Figure 2: Users who have experienced privacy invasion with Cyworld
- 90% of users agreed that a company gaining personal information through Cyworld can be a major problem.
- 88% of users were aware of unprotected privacy and its exposure.
- 88% of users said that it is a company’s responsibility to protect account holders.
- 60% of users also said that people are responsible for their own protection
- 60% of users said that they have tried to gain other people’s information using Cyworld.
A high percentage of account holders and users were aware of the unprotected privacy when using Cyworld, but at the same time, they also blamed the company for the problem. Not many users are taking actions to protect themselves. Under the personal information protection policy, exchange of personal information must be trusted between the company and the account holder. It also states that it is both parties responsibility to take action in protecting each other.
Cyworld is only one of the examples of how privacy online is invaded. It also is a good example that shows the similarities between other countries social networking cites and those in the U.S. such as facebook.com and myspace.com. These websites/homepages do create relationships and friends. Considered a relatively harmless social phenomenon by a young generation including college students, Cyworld has the same effects as Facebook.com and MySpace.com when it comes to threatening a members chance of getting a job after graduation. This creates problems for many users when it comes to affecting their entire work career, because a job offer could be based on people’s online information such as profiles and activities. What we can assume right now is that it is not long before these websites and homepages will be used for every decision, not just a job.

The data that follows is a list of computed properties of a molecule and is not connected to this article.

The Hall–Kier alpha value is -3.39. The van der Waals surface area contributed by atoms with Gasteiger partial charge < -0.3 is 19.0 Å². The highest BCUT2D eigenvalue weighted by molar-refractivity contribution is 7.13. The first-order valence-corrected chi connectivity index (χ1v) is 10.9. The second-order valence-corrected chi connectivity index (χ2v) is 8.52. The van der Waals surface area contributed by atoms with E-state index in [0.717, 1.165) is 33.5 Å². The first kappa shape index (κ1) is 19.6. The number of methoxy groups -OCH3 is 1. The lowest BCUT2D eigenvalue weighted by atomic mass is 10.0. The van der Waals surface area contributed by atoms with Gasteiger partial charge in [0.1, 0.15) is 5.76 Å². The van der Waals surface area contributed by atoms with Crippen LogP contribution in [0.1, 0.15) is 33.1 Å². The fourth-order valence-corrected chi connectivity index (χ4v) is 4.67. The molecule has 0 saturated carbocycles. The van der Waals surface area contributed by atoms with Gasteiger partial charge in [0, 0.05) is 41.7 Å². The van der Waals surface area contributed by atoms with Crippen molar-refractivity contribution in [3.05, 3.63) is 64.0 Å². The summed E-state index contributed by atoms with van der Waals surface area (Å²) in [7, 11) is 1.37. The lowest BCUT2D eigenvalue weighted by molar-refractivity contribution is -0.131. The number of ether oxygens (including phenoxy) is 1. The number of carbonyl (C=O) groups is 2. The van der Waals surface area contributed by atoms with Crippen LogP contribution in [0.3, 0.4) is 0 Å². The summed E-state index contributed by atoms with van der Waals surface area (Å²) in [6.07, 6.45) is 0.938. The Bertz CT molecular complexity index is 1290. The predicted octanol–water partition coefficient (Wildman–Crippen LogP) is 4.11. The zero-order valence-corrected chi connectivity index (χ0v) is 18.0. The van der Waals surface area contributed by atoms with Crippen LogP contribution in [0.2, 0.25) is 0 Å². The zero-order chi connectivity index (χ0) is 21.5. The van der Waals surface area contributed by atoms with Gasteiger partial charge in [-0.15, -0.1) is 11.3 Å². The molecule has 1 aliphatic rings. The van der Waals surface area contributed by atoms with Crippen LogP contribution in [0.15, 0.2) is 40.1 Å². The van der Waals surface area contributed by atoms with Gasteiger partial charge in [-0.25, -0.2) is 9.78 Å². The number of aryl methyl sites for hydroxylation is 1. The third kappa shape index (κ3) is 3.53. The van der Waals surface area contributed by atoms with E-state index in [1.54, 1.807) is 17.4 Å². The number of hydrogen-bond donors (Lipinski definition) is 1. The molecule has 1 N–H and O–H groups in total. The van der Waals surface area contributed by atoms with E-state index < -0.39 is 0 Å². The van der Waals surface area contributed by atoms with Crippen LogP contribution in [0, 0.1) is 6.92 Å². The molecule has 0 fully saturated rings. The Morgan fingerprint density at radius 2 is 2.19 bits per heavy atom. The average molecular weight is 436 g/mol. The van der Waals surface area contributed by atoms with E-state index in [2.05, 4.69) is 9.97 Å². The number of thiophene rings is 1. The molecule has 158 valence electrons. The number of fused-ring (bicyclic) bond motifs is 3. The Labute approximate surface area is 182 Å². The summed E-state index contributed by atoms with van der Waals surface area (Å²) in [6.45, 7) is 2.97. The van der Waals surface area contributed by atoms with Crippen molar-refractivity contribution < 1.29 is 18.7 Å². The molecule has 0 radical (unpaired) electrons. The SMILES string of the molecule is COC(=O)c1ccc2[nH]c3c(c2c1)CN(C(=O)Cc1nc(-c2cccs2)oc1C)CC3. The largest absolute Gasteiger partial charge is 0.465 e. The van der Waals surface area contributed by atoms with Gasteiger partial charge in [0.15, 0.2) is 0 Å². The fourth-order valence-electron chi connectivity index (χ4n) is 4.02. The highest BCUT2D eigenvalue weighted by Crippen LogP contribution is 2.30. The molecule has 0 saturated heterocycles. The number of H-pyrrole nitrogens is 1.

Online social networking has become a big part of today’s culture and has opened new issues related to publicizing personal information. Social network services have provided closer human relationships compared to what was available in the past with interacting while offline. It has connected people with all different types of interests and helped them to expand their network uses. But on large social networking services, privacy is the number one concern when it comes to Internet use. While the importance of protecting their own personal information is emphasized, privacy still faces threats from both private and public sector intrusions. What the privacy laws practices have failed to provide have caused the need for protection and confusion have created distrust and doubt of using today’s advanced technology.
Cyworld’s Privacy Usage Interview by Shi-Min-Hang Dong 12/07/2005
http://action.or.kr/home/bbs/board.php?bo_table=inforight_radar&wr_id=32 Jung-Bo-In-Guen-Un-Dong- Cyber Culture Research
Cyworld’s Privacy Usage Interview by Shi-Min-Hang Dong 06/07/2005
http://action.or.kr/home/bbs/board.php?bo_table=inforight_news&wr_id=653&page=5 Jung-Bo-In-Guen-Un-Dong- Cyber Culture Research
Cyworld; Massive Korean Social Network CyWorld Launches in US 27/07/2006 By Marshall Kirkpatrick,
Cyworld vs. MySpace : Korean’s most popular online social network enters the American market. By Jason Hahn
2006-07-28 http://english.ohmynews.com/articleview/article_view.asp?menu=c10400&no=308057&rel_no=1 OhmyNews International Science and Technology
Tech Talk; Cyworld Monday November 20 to 24, 2006 by Rajesh Jain
http://www.emergic.org/collections/tech_talk_cyworld.html Emergic.org Rajesh Jain’s Weblog on Emerging Technologies, Enterprises and Markets